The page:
Interest rates climb in July

Laine Gordon
Aug 3, 2015( 2 min read )

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Despite the Reserve Bank’s decision to leave the cash rate unchanged at 2 percent today, some home loan rates have started to climb, new research from has revealed.

RateCity recorded interest rate hikes across 184 home loan products during July, with the most significant increases among the 5-year fixed term home loans.

Peter Arnold, financial analyst at RateCity, said there is constant fluctuation in home loan rates each month – both up and down – particularly among fixed rates. Yet, in July a trend towards higher rates for longer terms and investors has emerged.

“It’s the first time in almost five years that rates have started to trend up. The last time rates increased was in November 2010, when the RBA lifted the cash rate. Since then, rates have been flat or falling,” he said.

"The biggest movement this time was among the longer-term fixed home loan rates, with 5-year fixed rates increasing by as much as 0.30 percentage points, and 0.02 percentage points on average, in July – a significant shift after a long period of downward pressure in recent years.”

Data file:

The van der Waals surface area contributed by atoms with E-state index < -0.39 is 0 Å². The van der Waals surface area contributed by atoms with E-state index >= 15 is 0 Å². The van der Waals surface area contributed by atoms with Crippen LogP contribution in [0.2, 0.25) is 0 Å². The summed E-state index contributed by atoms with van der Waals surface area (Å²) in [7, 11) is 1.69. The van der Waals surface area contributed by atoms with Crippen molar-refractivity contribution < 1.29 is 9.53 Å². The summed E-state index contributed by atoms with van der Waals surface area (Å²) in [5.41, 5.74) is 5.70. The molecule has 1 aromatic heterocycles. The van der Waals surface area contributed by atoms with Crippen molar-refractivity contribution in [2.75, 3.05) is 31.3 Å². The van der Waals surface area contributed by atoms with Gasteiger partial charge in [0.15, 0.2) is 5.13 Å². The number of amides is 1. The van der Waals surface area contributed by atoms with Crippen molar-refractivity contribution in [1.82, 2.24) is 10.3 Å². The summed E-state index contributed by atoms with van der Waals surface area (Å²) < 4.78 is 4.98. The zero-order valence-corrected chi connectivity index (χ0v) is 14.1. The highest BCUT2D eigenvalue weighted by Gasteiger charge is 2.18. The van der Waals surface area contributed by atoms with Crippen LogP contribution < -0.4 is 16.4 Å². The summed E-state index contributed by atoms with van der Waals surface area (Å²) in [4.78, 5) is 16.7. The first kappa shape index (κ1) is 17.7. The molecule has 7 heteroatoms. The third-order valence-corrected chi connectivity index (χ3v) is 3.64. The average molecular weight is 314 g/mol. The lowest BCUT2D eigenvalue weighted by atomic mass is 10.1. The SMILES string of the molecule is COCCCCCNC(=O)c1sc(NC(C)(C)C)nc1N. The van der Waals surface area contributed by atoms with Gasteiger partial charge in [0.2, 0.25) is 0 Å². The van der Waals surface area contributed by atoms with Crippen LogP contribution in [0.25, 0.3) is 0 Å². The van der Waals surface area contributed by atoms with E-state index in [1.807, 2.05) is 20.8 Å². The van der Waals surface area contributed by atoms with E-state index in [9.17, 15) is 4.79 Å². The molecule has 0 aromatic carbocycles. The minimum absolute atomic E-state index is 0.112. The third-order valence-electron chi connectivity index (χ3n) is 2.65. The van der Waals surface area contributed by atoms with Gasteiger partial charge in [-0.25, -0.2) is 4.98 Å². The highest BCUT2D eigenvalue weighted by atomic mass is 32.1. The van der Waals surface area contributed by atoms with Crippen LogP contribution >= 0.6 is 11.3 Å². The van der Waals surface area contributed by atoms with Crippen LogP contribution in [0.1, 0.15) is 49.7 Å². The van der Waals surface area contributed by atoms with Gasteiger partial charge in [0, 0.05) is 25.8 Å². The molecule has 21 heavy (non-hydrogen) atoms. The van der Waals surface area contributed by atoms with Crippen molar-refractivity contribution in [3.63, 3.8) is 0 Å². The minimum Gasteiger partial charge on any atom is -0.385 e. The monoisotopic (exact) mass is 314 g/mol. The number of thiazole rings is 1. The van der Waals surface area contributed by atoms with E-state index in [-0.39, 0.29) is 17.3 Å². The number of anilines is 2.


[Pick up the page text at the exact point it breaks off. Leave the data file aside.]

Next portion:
Arnold added that the movements were largely led by changes to investor loans, which had started to take effect – including some caps on LVRs, restrictions on which income is assessed in affordability calculations, and removing some discounts to investors.

If you’re a property investor, the low-rate party is ending. Most of the majors have either announced or indicated that they’ll be charging more to investment borrowers,” he said.

“Two of the major banks have lifted rates on some of their investment loans, while decreasing rates for owner-occupiers.

"That said, home loan rates across the board are starting to edge up, with a number of home loans aimed at non-investors rising in July – a trend that we expect to continue.”

“While it’s unlikely that we’ll see big rate hikes from the lenders for some time yet, it is a reminder that what comes down can go back up and a warning to borrowers to not overstretch the budget,” he said.

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